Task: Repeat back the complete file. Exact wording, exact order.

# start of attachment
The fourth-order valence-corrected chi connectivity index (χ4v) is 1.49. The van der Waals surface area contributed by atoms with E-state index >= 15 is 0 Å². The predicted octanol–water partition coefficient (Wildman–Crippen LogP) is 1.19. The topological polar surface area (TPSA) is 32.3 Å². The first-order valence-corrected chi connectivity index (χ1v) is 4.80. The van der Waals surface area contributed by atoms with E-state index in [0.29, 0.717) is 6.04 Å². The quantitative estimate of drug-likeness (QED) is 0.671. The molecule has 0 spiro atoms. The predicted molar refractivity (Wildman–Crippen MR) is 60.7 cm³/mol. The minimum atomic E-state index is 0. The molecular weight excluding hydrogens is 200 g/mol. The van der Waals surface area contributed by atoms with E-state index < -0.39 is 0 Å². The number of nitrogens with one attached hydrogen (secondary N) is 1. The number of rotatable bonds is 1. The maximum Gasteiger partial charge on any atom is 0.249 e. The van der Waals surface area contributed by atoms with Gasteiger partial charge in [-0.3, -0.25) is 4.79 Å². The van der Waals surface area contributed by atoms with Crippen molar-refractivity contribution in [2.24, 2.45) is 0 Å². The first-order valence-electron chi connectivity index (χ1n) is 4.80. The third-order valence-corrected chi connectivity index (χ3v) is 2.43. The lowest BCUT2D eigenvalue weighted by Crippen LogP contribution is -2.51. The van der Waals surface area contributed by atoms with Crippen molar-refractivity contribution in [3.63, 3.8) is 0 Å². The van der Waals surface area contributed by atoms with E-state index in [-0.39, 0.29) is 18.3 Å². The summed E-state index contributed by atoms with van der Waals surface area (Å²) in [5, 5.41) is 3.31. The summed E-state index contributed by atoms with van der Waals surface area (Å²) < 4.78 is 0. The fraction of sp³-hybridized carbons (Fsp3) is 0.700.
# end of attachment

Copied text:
The fourth-order valence-corrected chi connectivity index (χ4v) is 1.49. The van der Waals surface area contributed by atoms with E-state index >= 15 is 0 Å². The predicted octanol–water partition coefficient (Wildman–Crippen LogP) is 1.19. The topological polar surface area (TPSA) is 32.3 Å². The first-order valence-corrected chi connectivity index (χ1v) is 4.80. The van der Waals surface area contributed by atoms with E-state index in [0.29, 0.717) is 6.04 Å². The quantitative estimate of drug-likeness (QED) is 0.671. The molecule has 0 spiro atoms. The predicted molar refractivity (Wildman–Crippen MR) is 60.7 cm³/mol. The minimum atomic E-state index is 0. The molecular weight excluding hydrogens is 200 g/mol. The van der Waals surface area contributed by atoms with E-state index < -0.39 is 0 Å². The number of nitrogens with one attached hydrogen (secondary N) is 1. The number of rotatable bonds is 1. The maximum Gasteiger partial charge on any atom is 0.249 e. The van der Waals surface area contributed by atoms with Gasteiger partial charge in [-0.3, -0.25) is 4.79 Å². The van der Waals surface area contributed by atoms with Crippen molar-refractivity contribution in [2.24, 2.45) is 0 Å². The first-order valence-electron chi connectivity index (χ1n) is 4.80. The third-order valence-corrected chi connectivity index (χ3v) is 2.43. The lowest BCUT2D eigenvalue weighted by Crippen LogP contribution is -2.51. The van der Waals surface area contributed by atoms with Crippen molar-refractivity contribution in [3.63, 3.8) is 0 Å². The van der Waals surface area contributed by atoms with E-state index in [-0.39, 0.29) is 18.3 Å². The summed E-state index contributed by atoms with van der Waals surface area (Å²) in [5, 5.41) is 3.31. The summed E-state index contributed by atoms with van der Waals surface area (Å²) < 4.78 is 0. The fraction of sp³-hybridized carbons (Fsp3) is 0.700.